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    #1

    Why not "me"

    I think in those incomplete sentenses, "me" should be used instead of "I", as in the expression "Why not me?". But on the internet, I also find "Why not I". Is this kind of choice also correct? Hope you can help explain it. Thank you.

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    #2

    Re: Why not "me"

    Hello Chance22,

    Much depends on the omitted material:

    1. "Take John with you." "Why should he take John? Why not me?"

    here, "me" is the object of an implicit "take" (i.e. "Why not take me?"), so "me" is appropriate.

    2. "Give them to John." "John? Why not me?"

    here, "me" is the object of an implicit "to" (i.e. "Why not give them to me?"), so "me" is appropriate.

    3. "He said that I should go with John". "You? Why not I?"

    here, "I" is the subject of an implicit "should" (i.e. "Why shouldn't I go with John?"), so "I" is appropriate.

    (However, native speakers tend to dislike an "I" without an explicit verb; most would probably use "me" in example 3, and might think "I" unnatural or unattractively formal. )

    Best wishes,

    MrP

    Not a professional ESL teacher.

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    #3

    Re: Why not "me"

    Quote Originally Posted by MrPedantic View Post
    Hello Chance22,

    Much depends on the omitted material:

    1. "Take John with you." "Why should he take John? Why not me?"

    here, "me" is the object of an implicit "take" (i.e. "Why not take me?"), so "me" is appropriate.

    2. "Give them to John." "John? Why not me?"

    here, "me" is the object of an implicit "to" (i.e. "Why not give them to me?"), so "me" is appropriate.

    3. "He said that I should go with John". "You? Why not I?"

    here, "I" is the subject of an implicit "should" (i.e. "Why shouldn't I go with John?"), so "I" is appropriate.

    (However, native speakers tend to dislike an "I" without an explicit verb; most would probably use "me" in example 3, and might think "I" unnatural or unattractively formal. )

    Best wishes,

    MrP
    Thank you very much for your clear explanation. I find it very helpful.

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    #4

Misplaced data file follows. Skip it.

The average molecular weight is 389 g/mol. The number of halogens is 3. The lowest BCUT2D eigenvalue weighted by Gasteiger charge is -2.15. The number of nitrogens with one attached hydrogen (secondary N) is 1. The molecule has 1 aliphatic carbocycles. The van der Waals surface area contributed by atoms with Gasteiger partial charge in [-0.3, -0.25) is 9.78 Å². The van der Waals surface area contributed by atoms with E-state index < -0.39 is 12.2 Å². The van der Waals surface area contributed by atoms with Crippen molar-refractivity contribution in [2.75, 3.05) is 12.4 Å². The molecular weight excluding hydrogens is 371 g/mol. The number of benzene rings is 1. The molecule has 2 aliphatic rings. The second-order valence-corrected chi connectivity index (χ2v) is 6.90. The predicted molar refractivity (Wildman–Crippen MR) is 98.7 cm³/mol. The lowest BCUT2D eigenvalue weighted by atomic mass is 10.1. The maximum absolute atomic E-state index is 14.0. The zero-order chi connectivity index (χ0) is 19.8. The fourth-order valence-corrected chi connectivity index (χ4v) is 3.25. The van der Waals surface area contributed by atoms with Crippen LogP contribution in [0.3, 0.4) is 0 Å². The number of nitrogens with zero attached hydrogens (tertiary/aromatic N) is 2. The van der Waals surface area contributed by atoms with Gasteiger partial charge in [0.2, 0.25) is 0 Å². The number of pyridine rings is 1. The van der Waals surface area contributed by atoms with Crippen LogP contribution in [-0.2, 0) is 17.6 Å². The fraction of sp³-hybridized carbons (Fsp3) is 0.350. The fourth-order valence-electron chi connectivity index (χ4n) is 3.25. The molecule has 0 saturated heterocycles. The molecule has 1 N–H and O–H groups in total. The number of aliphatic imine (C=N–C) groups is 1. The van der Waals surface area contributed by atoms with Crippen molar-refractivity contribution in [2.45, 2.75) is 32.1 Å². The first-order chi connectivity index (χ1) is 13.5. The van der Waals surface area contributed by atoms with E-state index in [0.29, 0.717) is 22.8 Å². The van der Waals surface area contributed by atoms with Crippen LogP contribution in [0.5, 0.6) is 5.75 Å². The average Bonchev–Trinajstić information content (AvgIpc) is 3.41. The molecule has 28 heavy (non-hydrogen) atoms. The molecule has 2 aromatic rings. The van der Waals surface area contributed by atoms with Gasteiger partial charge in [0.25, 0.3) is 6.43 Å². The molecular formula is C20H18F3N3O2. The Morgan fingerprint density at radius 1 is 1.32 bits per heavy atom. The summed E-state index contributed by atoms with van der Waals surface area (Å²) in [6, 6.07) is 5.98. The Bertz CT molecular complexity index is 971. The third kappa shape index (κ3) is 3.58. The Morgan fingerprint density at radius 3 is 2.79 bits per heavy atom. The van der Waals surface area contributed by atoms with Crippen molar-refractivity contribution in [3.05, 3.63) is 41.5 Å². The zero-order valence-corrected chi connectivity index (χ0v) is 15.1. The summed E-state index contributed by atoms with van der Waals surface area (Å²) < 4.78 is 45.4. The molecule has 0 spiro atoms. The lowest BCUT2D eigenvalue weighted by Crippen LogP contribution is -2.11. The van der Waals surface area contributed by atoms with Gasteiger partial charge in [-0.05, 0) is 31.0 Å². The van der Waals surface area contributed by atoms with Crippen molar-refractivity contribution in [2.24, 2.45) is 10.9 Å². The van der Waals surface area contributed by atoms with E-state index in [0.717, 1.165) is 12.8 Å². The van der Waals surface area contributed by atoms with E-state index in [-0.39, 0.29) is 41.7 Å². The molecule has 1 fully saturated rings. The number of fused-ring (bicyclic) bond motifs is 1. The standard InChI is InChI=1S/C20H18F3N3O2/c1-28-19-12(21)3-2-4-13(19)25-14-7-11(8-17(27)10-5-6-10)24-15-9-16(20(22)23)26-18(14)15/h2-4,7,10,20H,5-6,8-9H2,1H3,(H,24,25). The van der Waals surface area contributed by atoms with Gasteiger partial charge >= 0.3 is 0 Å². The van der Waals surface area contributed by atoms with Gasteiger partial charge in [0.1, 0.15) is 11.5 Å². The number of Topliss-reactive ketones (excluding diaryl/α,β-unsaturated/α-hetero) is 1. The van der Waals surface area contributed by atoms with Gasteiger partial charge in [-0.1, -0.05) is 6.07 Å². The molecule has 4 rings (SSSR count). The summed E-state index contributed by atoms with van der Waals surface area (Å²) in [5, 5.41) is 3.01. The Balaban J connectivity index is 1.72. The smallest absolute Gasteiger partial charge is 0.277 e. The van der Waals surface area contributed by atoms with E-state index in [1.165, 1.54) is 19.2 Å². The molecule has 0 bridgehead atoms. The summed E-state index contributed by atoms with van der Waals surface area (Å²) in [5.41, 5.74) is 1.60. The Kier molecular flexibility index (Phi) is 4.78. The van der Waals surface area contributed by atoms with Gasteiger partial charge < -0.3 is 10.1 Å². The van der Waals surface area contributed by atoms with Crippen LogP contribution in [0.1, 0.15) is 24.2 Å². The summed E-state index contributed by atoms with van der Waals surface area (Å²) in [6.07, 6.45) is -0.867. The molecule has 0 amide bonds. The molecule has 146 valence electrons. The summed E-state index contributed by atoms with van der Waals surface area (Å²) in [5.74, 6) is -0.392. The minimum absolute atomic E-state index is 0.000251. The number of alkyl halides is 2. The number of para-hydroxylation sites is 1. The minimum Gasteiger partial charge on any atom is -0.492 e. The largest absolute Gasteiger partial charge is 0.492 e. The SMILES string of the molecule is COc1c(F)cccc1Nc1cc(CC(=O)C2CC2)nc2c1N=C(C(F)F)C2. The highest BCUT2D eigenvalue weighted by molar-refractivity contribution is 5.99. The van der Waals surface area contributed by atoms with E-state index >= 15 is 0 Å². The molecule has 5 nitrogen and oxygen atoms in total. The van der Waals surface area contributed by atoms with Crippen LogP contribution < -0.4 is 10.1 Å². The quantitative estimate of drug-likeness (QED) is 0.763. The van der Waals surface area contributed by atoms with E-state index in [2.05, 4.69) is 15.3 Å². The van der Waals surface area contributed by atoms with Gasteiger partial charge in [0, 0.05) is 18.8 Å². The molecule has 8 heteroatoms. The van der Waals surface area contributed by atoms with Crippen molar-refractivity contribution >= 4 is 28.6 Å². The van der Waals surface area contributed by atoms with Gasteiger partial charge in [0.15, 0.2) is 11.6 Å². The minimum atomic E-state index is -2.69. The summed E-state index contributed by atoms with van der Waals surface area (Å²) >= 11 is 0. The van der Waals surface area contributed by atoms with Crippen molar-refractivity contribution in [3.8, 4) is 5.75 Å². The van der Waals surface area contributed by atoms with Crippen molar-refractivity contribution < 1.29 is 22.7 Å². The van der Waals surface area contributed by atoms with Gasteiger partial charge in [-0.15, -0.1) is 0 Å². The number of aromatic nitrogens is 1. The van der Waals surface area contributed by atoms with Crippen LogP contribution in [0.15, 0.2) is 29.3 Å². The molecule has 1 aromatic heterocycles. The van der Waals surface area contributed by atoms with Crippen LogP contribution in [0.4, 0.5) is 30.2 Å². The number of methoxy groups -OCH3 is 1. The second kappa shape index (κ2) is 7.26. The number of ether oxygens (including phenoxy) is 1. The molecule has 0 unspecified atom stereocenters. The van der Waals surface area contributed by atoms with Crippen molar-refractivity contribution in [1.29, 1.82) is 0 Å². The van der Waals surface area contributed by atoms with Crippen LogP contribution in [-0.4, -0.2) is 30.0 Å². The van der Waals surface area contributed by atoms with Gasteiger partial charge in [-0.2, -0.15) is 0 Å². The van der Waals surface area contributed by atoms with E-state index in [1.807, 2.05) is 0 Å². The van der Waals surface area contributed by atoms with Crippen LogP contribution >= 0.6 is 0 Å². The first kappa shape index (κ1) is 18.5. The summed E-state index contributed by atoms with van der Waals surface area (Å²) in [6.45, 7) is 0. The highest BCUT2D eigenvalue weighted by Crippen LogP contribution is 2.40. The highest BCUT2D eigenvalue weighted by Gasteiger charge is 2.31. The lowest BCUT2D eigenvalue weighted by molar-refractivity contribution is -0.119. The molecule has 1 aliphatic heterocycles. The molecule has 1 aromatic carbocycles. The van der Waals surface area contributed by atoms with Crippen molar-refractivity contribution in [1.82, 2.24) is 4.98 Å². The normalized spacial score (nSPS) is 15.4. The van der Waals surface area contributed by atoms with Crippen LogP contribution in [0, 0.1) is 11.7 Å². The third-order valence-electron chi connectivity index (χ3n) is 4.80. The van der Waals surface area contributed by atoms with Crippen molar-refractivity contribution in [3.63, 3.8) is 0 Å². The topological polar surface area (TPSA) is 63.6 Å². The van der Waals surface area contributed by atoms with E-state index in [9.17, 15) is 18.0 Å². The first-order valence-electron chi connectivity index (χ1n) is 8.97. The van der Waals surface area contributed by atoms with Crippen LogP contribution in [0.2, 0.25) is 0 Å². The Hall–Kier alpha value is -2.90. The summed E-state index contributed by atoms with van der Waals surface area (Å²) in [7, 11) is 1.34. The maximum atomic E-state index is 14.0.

Re: Why not "me"

    Quote Originally Posted by MrPedantic View Post
    Hello Chance22,

    Much depends on the omitted material:

    1. "Take John with you." "Why should he take John? Why not me?"

    here, "me" is the object of an implicit "take" (i.e. "Why not take me?"), so "me" is appropriate.

    2. "Give them to John." "John? Why not me?"

    here, "me" is the object of an implicit "to" (i.e. "Why not give them to me?"), so "me" is appropriate.

    3. "He said that I should go with John". "You? Why not I?"

    here, "I" is the subject of an implicit "should" (i.e. "Why shouldn't I go with John?"), so "I" is appropriate.

    (However, native speakers tend to dislike an "I" without an explicit verb; most would probably use "me" in example 3, and might think "I" unnatural or unattractively formal. )

    Best wishes,

    MrP
    Please tell me more about some grammatical structures.
    "Why not me?" means "Why not take me?".
    I would write "Why not to take me ?"
    What is the grammatical structure of "Why not take me ?" ?

    I only think "not" can't be followed by a verb (such as "take") without "to".
    I think "Why not me?" is a short way of speaking, that means "Why is it not me ?".
    Please explain more for me.
    Thank you very much !

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    #5

    Re: Why not "me"

    Hello CG,

    1. Why should he take John? Why not me?

    I envisaged the "full" version of the underlined part as:

    2. Why can't he take me?

    as that would be quite a likely combination; "Why isn't it me?" on the other hand seems to suggest a preceding "Why is it John?", e.g. in the context of taking turns.

    Best wishes,

    MrP

    Not a professional ESL teacher.

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    #6

    Re: Why not "me"

    Not a teacher.

    There is a book on English and its oddities called "Woe is I."

    This is a joke, because the standard formulation is "Woe is me."

    The "rules" of English say that when a linking verb like "is" is used that the pronoun used should be subjective. In other words, English grammar "rules" will tell you you should say "It is I."

    But I've never heard anyone say such a thing.

    "It's me."

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